Voluntary No-Anchor Zones

Port Townsend is a very popular destination for pleasure boaters in Washington's inland waters. During boating season, the nearshore area adjacent to the downtown waterfront is heavily used as an anchorage. It is also home to a flourishing, ecologically rich eelgrass bed. Jefferson MRC helps protect this eelgrass bed, as well as shellfish beds near Port Hadlock and Mystery Bay, by preventing significant damage from boat anchors.

Eelgrass (Zostera marina) provides critically important habitat for salmon, crab, invertebrates and other marine life. Juvenile salmon and other small marine organisms rely on eelgrass beds as places to hide from predators and to feed. Pacific herring lay their eggs directly on the plant's leaves. Crabs, nudibranchs, flatfish, gunnels and pipefish are some of the many species that call these habitats home. Damage to eelgrass beds affect threatened salmon, waterfowl, shellfish, and other animals, as well as the stability of our shorelines. Damage from anchoring is easy to see when vessels pull up anchors weighted with plants and mud.

Eelgrass Protection in Voluntary No-Anchor Zones

Protecting Shellfish Beds

The success of the project led to new voluntary no-anchor zone projects that protect shellfish harvest areas (and eelgrass beds) in Mystery Bay and Port Hadlock. There, large numbers of temporary boat-anchoring activities threatened closure of commercial shellfish beds as well as damaging nearby eelgrass beds. The success of these projects was the result of extensive discussions and collaboration with the WA Dept of Health, Jefferson County, Port Gamble S'Klallam Tribe, WA Dept of Natural Resources, Port of Port Townsend and others.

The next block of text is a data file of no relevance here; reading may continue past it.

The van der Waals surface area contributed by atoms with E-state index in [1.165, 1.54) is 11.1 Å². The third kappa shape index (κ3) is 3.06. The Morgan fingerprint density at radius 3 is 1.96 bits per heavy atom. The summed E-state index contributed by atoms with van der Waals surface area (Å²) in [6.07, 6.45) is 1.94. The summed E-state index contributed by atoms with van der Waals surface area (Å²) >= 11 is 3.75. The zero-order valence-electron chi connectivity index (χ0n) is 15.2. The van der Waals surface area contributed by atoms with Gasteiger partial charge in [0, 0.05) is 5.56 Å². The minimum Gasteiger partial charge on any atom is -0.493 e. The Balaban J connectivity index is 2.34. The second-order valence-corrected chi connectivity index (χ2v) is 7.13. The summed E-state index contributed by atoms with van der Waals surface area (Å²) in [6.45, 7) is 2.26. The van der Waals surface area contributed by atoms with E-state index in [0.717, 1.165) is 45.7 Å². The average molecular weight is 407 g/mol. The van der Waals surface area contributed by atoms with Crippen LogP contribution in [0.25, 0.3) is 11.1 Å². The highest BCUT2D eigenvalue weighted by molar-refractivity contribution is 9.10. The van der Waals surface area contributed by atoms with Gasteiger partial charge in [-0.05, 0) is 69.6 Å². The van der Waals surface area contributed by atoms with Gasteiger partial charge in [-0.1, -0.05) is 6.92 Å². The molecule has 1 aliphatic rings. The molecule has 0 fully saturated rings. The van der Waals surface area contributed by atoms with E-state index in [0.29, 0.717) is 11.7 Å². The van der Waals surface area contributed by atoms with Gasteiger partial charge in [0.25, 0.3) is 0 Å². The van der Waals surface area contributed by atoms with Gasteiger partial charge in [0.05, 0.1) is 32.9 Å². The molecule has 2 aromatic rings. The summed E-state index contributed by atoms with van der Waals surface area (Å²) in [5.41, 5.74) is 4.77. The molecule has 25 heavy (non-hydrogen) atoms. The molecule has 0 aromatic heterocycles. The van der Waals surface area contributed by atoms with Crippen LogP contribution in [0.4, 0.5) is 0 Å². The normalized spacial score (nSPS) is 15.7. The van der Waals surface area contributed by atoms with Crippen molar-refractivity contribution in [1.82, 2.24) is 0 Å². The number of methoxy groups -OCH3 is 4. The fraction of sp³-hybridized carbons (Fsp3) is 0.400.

Outreach efforts include using online navigation apps such as ActiveCaptain which shows boaters where navigational hazards might be encountered and interpretive signs on docks, that visitors will see when they come ashore. The message explains the importance of eelgrass and requests for voluntary compliance by anchoring outside the buoys. 

Maintenance & Monitoring

We continue to maintain these marker buoys to protect important marine habitats. A number of marine species such as barnacles, kelp and mussels attach themselves to the anchor lines, weighing down the buoys. These need to be removed periodically to keep the buoys floating high in the water. Additionally, winter conditions along the Port Townsend waterfront require swapping out the summer spar buoys with lighter winter floats each year.

Monitoring boater compliance:

Vessel monitoring since 2004 tells us that the marker buoys and outreach have succeeded in achieving over 98% compliance within the no-anchor zone along the waterfront. 

Monitoring eelgrass habitat:

Videographic surveys of eelgrass (Zostera marina) were conducted along portions of the Port Townsend waterfront in Port Townsend Bay in 2014 and 2015, and most recently in 2022. These surveys looked at presence/absence and distribution of eelgrass and will be further analyzed to help evaluate the long-term effects of the voluntary no-anchor zones.

- 2022 Port Townsend Waterfront Eelgrass Survey Field Summary Report
2015 Port Townsend Bay Eelgrass Survey Field Summary Report
- 2014 Port Townsend Waterfront Eelgrass Survey Field Summary Report

Marine "fouling" on buoy anchor lines.
MRC members Troy and Gordon cleaning the no-anchor zone buoys.
Voluntary No-Anchor Zones